In the wake of the wild success of the movie Avatar, comes a story about a real-life Pandora, the Unobtanium mines, and corporate greed. It’s set in a remote rainforest in central Africa and you can read all about it in Brian McLaren’s blog.
Relating this to the overall unfolding drama of greed and big money, McLaren points out the way our weekly worship should expose the destructive elements of the world’s narrative (an economy built on the reckless extraction of our own version of Unobtanium) and bring about a transformation, a sacred connection, capturing an Avatar image, to the tree of life.
“Novelist Walker Percy suggested that descending into the darkness of a movie theater is like descending into Plato’s cave, as on the wall, shadows trace the story of the world outside. I think he would agree that something similar happens in the sacred drama of worship week by week. Through the stories that unfold on the screen – and in the biblical narrative, we have a chance to see ourselves, come to ourselves, and turn in a new direction.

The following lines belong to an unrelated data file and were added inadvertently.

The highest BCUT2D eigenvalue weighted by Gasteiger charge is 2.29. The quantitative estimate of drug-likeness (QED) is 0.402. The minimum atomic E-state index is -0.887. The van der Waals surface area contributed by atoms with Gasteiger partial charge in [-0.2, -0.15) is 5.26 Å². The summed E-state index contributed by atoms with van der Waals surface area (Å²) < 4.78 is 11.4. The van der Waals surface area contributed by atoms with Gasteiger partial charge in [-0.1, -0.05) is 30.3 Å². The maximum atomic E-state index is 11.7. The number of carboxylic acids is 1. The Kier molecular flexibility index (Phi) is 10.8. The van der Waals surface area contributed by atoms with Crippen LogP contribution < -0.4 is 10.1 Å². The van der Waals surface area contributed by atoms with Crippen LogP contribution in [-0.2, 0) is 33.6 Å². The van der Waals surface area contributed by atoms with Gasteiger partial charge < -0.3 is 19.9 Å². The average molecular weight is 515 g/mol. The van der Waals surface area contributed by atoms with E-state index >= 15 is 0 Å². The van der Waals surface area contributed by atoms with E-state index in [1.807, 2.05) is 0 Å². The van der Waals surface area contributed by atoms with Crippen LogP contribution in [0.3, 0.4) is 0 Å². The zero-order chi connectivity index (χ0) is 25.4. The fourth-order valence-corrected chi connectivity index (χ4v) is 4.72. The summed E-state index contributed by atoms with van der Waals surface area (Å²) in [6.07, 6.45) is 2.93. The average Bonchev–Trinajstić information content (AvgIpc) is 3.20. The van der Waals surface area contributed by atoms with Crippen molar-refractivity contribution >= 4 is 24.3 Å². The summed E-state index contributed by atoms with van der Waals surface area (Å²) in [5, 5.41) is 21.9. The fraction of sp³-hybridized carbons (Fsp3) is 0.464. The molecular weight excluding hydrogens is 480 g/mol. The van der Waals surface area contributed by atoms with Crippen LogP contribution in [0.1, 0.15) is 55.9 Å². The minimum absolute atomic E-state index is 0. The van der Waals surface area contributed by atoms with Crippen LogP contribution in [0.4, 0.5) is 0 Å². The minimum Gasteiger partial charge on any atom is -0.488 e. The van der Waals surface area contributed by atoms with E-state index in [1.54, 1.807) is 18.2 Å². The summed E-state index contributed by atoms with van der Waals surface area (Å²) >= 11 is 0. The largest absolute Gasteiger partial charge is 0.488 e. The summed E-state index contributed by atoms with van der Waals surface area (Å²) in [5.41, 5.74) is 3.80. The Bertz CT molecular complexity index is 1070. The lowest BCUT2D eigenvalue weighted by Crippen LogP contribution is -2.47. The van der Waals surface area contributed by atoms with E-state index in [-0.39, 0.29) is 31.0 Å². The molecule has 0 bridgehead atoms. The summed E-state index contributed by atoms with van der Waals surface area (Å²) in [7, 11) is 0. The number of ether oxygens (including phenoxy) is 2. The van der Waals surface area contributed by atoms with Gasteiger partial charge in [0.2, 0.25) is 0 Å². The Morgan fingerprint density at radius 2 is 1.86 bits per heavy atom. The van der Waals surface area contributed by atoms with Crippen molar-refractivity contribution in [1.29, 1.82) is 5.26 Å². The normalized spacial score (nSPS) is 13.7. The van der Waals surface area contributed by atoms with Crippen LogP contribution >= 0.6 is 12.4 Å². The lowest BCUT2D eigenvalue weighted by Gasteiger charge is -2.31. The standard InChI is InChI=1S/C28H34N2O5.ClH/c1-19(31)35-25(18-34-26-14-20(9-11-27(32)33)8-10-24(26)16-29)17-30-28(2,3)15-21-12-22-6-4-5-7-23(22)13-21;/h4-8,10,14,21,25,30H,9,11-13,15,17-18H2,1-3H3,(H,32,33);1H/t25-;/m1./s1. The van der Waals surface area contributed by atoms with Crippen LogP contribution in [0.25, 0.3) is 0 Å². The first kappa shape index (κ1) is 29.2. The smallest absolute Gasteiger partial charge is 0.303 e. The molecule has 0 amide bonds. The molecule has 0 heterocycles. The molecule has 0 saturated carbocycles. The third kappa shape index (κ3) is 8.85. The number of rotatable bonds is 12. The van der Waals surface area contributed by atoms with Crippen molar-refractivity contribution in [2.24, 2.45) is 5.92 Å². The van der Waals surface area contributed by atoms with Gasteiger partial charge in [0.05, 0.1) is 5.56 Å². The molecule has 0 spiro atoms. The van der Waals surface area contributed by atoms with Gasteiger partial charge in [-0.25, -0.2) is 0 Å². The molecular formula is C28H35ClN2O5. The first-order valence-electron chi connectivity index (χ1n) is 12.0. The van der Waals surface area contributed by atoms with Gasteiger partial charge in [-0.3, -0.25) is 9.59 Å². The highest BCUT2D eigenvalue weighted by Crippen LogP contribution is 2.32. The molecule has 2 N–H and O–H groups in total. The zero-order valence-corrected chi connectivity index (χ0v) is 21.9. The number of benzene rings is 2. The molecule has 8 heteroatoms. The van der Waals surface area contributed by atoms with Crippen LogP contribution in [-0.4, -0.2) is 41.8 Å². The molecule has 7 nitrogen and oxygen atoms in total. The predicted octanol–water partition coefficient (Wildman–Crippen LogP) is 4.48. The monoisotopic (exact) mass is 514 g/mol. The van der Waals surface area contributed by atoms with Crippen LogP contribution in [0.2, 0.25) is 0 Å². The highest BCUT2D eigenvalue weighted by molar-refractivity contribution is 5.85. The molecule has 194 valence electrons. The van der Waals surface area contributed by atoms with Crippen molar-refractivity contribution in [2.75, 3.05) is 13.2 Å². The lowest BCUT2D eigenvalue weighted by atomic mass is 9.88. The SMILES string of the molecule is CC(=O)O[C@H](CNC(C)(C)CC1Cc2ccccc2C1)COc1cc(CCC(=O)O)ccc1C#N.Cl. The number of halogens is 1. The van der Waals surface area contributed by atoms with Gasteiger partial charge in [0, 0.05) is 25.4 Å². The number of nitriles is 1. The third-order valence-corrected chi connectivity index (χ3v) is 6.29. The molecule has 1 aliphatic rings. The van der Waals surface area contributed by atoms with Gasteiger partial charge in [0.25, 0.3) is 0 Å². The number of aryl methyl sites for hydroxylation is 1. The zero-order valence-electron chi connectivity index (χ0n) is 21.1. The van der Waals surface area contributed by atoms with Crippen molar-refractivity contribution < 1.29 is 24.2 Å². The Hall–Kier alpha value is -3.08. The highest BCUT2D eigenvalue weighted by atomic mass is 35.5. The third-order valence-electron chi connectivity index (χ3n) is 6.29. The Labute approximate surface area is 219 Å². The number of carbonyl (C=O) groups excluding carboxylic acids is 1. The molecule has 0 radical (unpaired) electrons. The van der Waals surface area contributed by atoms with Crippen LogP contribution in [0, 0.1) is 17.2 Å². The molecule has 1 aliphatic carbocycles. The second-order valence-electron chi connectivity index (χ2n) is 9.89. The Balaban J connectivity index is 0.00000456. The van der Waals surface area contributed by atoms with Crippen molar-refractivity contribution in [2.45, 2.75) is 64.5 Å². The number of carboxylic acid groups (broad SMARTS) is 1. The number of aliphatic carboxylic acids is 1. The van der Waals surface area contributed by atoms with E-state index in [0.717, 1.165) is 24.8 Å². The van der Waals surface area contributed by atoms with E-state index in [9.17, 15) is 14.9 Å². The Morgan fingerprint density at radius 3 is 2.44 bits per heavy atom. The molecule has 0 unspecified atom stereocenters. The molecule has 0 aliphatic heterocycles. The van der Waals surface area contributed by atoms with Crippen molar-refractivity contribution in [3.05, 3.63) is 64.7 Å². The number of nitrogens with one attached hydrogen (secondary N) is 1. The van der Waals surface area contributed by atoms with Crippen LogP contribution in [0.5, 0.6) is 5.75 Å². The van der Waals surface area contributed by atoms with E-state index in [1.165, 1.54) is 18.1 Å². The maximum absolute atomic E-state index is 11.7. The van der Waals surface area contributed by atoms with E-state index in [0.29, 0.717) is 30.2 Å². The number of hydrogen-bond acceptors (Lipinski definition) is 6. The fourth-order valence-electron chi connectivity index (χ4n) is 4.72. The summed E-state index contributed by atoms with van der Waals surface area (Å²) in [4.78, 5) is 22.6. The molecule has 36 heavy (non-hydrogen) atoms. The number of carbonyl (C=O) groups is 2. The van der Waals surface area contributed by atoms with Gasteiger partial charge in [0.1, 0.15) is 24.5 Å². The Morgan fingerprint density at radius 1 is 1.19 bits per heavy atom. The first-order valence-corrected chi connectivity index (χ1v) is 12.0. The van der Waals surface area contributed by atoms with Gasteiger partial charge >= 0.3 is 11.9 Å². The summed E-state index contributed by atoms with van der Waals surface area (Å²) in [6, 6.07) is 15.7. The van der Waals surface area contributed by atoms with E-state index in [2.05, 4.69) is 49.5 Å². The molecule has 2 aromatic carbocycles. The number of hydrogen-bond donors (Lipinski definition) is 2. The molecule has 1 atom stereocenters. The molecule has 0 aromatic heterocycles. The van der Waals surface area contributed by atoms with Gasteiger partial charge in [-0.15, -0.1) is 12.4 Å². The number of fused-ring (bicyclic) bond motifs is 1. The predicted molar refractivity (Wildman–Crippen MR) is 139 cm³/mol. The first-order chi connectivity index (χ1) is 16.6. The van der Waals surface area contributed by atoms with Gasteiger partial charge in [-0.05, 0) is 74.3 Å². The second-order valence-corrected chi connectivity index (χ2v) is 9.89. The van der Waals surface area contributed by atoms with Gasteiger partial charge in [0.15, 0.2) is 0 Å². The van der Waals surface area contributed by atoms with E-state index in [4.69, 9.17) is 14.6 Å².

“Through good art and good religion, our world’s extractive, destructive, and violent economies can be exposed – for those who have eyes to see and ears to hear. As the credits roll and as the benediction is pronounced, we must walk out into the world imagining what may seem impossible: the creation of a new kind of economy – an ecologically regenerative, financially sustainable, socially responsible, and morally defensible economy of connection. That kind of economy will steer us away from rather than into Gandhi’s seven deadly sins:
“Wealth without Work
Pleasure without Conscience
Science without Humanity
Knowledge without Character
Politics without Principle
Commerce without Morality
Worship without Sacrifice”